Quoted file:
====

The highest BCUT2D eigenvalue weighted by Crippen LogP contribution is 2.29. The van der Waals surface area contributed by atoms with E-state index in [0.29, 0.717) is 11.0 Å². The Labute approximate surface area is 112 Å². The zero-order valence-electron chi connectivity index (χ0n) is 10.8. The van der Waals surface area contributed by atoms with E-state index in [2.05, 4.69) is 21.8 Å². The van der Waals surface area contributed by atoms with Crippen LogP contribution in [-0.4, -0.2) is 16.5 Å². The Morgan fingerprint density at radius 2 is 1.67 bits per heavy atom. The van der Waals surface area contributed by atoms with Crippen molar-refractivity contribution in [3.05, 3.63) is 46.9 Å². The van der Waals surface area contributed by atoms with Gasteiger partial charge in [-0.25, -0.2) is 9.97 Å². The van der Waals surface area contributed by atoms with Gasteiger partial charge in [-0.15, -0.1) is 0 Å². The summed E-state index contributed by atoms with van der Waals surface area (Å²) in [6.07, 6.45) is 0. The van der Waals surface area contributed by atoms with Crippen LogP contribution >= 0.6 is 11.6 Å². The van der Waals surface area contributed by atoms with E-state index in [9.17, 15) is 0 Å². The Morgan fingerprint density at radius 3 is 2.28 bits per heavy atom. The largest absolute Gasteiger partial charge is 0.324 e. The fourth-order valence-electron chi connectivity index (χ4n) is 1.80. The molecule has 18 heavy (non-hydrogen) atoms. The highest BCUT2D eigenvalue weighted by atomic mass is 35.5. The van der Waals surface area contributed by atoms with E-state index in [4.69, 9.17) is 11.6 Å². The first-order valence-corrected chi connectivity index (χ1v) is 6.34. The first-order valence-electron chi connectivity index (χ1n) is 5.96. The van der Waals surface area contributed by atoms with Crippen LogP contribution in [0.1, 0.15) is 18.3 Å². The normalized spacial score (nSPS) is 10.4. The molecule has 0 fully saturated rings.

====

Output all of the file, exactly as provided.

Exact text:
The highest BCUT2D eigenvalue weighted by Crippen LogP contribution is 2.29. The van der Waals surface area contributed by atoms with E-state index in [0.29, 0.717) is 11.0 Å². The Labute approximate surface area is 112 Å². The zero-order valence-electron chi connectivity index (χ0n) is 10.8. The van der Waals surface area contributed by atoms with E-state index in [2.05, 4.69) is 21.8 Å². The van der Waals surface area contributed by atoms with Crippen LogP contribution in [-0.4, -0.2) is 16.5 Å². The Morgan fingerprint density at radius 2 is 1.67 bits per heavy atom. The van der Waals surface area contributed by atoms with Crippen molar-refractivity contribution in [3.05, 3.63) is 46.9 Å². The van der Waals surface area contributed by atoms with Gasteiger partial charge in [-0.25, -0.2) is 9.97 Å². The van der Waals surface area contributed by atoms with Gasteiger partial charge in [-0.15, -0.1) is 0 Å². The summed E-state index contributed by atoms with van der Waals surface area (Å²) in [6.07, 6.45) is 0. The van der Waals surface area contributed by atoms with Crippen LogP contribution >= 0.6 is 11.6 Å². The van der Waals surface area contributed by atoms with E-state index in [9.17, 15) is 0 Å². The Morgan fingerprint density at radius 3 is 2.28 bits per heavy atom. The largest absolute Gasteiger partial charge is 0.324 e. The fourth-order valence-electron chi connectivity index (χ4n) is 1.80. The molecule has 18 heavy (non-hydrogen) atoms. The highest BCUT2D eigenvalue weighted by atomic mass is 35.5. The van der Waals surface area contributed by atoms with E-state index in [4.69, 9.17) is 11.6 Å². The first-order valence-corrected chi connectivity index (χ1v) is 6.34. The first-order valence-electron chi connectivity index (χ1n) is 5.96. The van der Waals surface area contributed by atoms with Crippen LogP contribution in [0.1, 0.15) is 18.3 Å². The normalized spacial score (nSPS) is 10.4. The molecule has 0 fully saturated rings.